How to Improve Your Credit Score
FICO (Fair Isaac Corporation) scores are designed to be an independent standard measure of consumer credit risk and are commonly used by lenders when making decisions about things like giving you a credit card, a mortgage or a car loan. A good score can get you better rates while a bad score can result in you paying more or not getting a loan at all. Knowing this, it’s obviously beneficial for you to know how to improve your credit score.
FICO scores are calculated from a range of 300 to 850. According to Equifax, the range of credit scores are as follows:
- Poor: 300 – 579
- Fair: 580 – 669
- Good: 670 – 739
- Very Good: 740 – 799
- Excellent: 800 – 850
Higher scores are rewarded to people generally with long credit history, low credit usage and on time payments. On the other hand, lower scores may be the result of extensive use of credit and late payments.
New FICO Credit Score
Announced in January 2020, the new FICO 10 system is expected to be introduced later this year. FICO estimates that about 110 million consumers will see a change of less than 20 points to their score under the new credit score model. Overall, roughly 80 million consumers will see a change in score of 20 or more points in either direction — upward or downward — according to FICO.
The new scoring model will likely create a wider gap between those who are considered good credit risks and those who are not. The new score will also monitor the use of personal loans, which are generally considered more risky since these are typically not collateralized by a house or car.
How Credit Score Is Calculated
If you want to improve your credit score, it’s important to understand how it is calculated. Five categories of data are used for the calculation. The breakdown is as follows:
35% = Payment History. Lenders want to know whether you have paid your bills on time. Having late payments or collections on overdue bills will negatively impact payment history.
30% = Debt Level. The amount of debt you have compared to your credit limit is referred to credit utilization. If you are currently using a lot of your available credit, a lender may interpret that as a higher risk of default. So a higher credit utilization will hurt your credit score.
15% = Length of Credit History. Having a longer credit history will improve your credit score because it gives more information about your spending habits.
10% = Inquiries. Opening several credit accounts in a short period of time will hurt your credit score since an inquiry is made each time you apply for credit.
10% = Credit Mix. Your ability to manage different types of credit (credit cards, auto loans, mortgage loans) will be viewed favorably by lenders.
How to Improve Your Credit Score
Now that you know what data is being used to calculate your credit score, the main question is how you can improve your credit score. First and foremost, it is important to know that improving your credit score takes time. So the sooner you begin to repair your credit the faster your credit scores will go up.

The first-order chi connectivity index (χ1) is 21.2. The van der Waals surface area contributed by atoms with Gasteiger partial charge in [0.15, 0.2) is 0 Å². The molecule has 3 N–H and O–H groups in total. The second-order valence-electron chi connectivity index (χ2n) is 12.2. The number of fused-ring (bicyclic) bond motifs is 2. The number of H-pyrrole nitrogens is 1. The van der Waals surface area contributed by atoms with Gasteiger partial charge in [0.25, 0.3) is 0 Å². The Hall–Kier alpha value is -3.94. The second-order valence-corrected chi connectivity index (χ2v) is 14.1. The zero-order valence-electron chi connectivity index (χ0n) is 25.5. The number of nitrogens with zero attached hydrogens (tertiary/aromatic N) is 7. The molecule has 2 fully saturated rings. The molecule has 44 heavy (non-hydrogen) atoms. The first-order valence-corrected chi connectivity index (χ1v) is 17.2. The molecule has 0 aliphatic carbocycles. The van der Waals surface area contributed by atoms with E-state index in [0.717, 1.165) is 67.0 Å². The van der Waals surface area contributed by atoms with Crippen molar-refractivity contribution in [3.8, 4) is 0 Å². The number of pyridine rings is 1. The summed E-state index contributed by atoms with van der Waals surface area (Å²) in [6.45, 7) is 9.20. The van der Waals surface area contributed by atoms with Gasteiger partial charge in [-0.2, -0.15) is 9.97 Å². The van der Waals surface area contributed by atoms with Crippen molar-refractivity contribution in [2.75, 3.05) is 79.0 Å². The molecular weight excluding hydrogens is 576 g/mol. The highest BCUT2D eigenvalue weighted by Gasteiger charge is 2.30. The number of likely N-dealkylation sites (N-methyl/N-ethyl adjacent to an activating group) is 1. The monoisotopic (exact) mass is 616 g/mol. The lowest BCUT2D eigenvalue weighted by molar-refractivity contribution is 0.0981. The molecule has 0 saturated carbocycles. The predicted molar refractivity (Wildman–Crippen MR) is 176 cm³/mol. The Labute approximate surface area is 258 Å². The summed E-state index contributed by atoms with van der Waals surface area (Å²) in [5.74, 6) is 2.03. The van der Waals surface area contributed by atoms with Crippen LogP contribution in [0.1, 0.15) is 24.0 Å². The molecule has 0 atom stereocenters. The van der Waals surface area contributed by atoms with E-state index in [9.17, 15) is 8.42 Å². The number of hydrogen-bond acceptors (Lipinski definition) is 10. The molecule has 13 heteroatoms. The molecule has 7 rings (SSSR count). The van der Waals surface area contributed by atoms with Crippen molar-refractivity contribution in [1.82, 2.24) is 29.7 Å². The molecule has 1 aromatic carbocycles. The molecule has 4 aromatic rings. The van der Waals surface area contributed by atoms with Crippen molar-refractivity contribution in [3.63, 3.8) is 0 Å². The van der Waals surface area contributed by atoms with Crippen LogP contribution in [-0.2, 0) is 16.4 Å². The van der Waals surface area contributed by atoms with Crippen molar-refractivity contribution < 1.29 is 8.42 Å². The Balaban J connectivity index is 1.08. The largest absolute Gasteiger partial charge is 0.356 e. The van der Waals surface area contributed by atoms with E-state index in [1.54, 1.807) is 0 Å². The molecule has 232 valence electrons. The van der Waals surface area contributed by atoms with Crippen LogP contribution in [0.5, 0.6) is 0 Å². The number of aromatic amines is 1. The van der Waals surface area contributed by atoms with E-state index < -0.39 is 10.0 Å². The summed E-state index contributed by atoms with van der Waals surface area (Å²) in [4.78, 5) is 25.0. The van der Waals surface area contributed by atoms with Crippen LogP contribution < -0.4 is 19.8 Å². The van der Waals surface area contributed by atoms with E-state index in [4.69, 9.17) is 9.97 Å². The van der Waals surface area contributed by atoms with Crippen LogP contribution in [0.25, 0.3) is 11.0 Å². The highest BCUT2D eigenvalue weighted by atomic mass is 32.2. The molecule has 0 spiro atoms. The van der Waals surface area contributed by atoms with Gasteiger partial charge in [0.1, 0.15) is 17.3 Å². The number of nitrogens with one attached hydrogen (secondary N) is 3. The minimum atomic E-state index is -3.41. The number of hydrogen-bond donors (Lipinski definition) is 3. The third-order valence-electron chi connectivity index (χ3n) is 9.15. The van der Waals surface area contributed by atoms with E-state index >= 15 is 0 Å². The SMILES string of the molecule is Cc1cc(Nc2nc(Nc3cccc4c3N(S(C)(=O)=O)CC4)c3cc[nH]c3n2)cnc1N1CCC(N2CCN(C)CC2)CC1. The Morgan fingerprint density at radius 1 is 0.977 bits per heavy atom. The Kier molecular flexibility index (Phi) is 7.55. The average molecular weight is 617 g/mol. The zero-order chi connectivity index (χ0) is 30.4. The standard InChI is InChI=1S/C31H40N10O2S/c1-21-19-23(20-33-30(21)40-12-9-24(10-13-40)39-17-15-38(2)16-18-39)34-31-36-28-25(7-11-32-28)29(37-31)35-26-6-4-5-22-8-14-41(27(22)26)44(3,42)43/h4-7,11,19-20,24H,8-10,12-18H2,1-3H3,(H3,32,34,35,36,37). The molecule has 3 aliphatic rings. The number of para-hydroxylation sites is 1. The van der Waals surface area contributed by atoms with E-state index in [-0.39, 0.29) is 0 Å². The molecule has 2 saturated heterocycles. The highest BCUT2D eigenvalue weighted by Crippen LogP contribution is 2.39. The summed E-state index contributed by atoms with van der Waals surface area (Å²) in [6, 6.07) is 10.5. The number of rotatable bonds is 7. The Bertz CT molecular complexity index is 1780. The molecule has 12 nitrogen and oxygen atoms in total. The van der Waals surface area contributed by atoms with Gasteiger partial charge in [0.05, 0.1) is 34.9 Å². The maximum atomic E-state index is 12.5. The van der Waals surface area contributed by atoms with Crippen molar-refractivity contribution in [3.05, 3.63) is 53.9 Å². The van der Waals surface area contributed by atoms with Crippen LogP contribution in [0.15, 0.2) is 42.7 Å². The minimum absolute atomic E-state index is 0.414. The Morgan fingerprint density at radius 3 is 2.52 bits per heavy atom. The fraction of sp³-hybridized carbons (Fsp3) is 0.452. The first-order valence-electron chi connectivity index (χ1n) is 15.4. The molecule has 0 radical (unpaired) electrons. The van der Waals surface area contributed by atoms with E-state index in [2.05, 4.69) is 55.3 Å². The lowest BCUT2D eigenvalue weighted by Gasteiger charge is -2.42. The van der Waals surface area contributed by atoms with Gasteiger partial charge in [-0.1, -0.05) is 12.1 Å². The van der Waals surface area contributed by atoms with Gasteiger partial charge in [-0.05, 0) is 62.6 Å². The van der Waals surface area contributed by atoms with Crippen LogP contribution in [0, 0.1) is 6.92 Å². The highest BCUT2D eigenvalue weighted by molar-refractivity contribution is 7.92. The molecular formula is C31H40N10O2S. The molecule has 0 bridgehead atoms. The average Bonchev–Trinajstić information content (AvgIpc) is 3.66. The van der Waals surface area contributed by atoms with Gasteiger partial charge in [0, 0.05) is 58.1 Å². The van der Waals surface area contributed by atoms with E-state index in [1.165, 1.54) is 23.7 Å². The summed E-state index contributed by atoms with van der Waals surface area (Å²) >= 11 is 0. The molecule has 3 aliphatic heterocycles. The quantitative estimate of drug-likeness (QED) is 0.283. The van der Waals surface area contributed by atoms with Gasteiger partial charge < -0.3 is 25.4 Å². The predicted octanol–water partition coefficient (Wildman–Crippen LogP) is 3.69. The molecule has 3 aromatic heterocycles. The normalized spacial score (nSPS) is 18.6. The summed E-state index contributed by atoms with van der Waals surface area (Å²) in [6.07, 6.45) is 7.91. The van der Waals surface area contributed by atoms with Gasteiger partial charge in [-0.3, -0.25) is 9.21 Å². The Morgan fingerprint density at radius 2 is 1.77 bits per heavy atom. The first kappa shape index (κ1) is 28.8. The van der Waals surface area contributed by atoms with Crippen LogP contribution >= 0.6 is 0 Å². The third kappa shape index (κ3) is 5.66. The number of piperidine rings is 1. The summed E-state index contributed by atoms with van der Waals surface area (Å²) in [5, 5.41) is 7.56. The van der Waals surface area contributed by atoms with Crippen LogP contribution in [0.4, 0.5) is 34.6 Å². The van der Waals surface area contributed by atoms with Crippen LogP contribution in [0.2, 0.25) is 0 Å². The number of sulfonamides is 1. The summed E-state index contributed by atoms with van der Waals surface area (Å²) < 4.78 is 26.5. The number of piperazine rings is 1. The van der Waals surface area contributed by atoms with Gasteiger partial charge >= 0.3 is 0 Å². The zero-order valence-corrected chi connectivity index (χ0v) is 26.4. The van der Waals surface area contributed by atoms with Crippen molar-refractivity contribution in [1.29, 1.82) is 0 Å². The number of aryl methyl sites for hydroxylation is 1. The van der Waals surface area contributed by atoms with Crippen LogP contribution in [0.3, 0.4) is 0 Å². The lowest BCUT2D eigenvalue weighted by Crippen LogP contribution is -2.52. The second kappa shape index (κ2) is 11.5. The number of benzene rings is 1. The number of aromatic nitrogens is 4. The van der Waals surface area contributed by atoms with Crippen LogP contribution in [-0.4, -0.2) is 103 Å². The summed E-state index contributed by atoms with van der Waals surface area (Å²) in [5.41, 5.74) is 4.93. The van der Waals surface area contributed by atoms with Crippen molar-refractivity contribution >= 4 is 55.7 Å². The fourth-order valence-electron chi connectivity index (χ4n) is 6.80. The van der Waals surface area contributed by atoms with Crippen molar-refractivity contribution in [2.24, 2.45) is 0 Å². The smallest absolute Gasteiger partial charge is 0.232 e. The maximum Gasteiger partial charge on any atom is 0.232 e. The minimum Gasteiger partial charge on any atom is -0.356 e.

Here are some things you can do in order to improve your credit score:
1. Check your credit report and fix any errors
Obtain a copy of your credit report from all three credit reporting agencies (Equifax, Experian and TransUnion). Verify that the accounts and activity on those reports are correct. Carefully review the reports to see if there are any errors and contact the bureaus immediately to dispute any inaccuracies.
Checking your own credit does not negatively impact your credit score. Fixing any errors should be the first step in improving credit scores. You can also sign up for a credit monitoring service to minimize the chance of having future mistakes on your credit report.
2. Pay all your bills on time
Set up automatic recurring payment features or create calendar reminders to pay all your bills (mortgage payment, credit card, utilities, etc.) before their due dates. We all get busy sometimes with our daily lives and things fall through the cracks. The last thing you want to do is to forget about paying bills on time and have them become delinquent. This is especially important since 35% of your credit score relates to your payment history.
3. Keep credit utilization rate below 30%
Lenders calculate the credit utilization ratio by adding up your credit card balances and dividing that amount by the total credit limit. For example, if you charge $350 on your credit card every month on average and your total credit limit is $1,000 for all your credit cards, then your credit utilization is 35%. Always try to keep this ratio below 30%. Anything above that may be an indication to credit agencies that you are taking on more debt than you can afford.
4. Only apply for credit when needed
Some people may be tempted to apply for more credit cards as a way to improve their credit utilization ratio. Applying for a lot of credit within a short time frame may convey to credit agencies that you suddenly need a lot of credit. You probably don’t want to give the impression that your financial situation has changed, since it may increase your risk profile. In addition, credit card companies will make a hard inquiry into your credit report to assess your creditworthiness. Hard inquiries will negatively impact your credit score.
5. Keep unused credit cards open
There is no reason to cancel unused credit cards. In general, credit scoring models will reward you for having a longer credit history than a shorter one. Besides, cancelling a credit card may increase the credit utilization ratio. By keeping unused credit cards open, the ratio of outstanding debt as a percentage of available credit will be kept lower.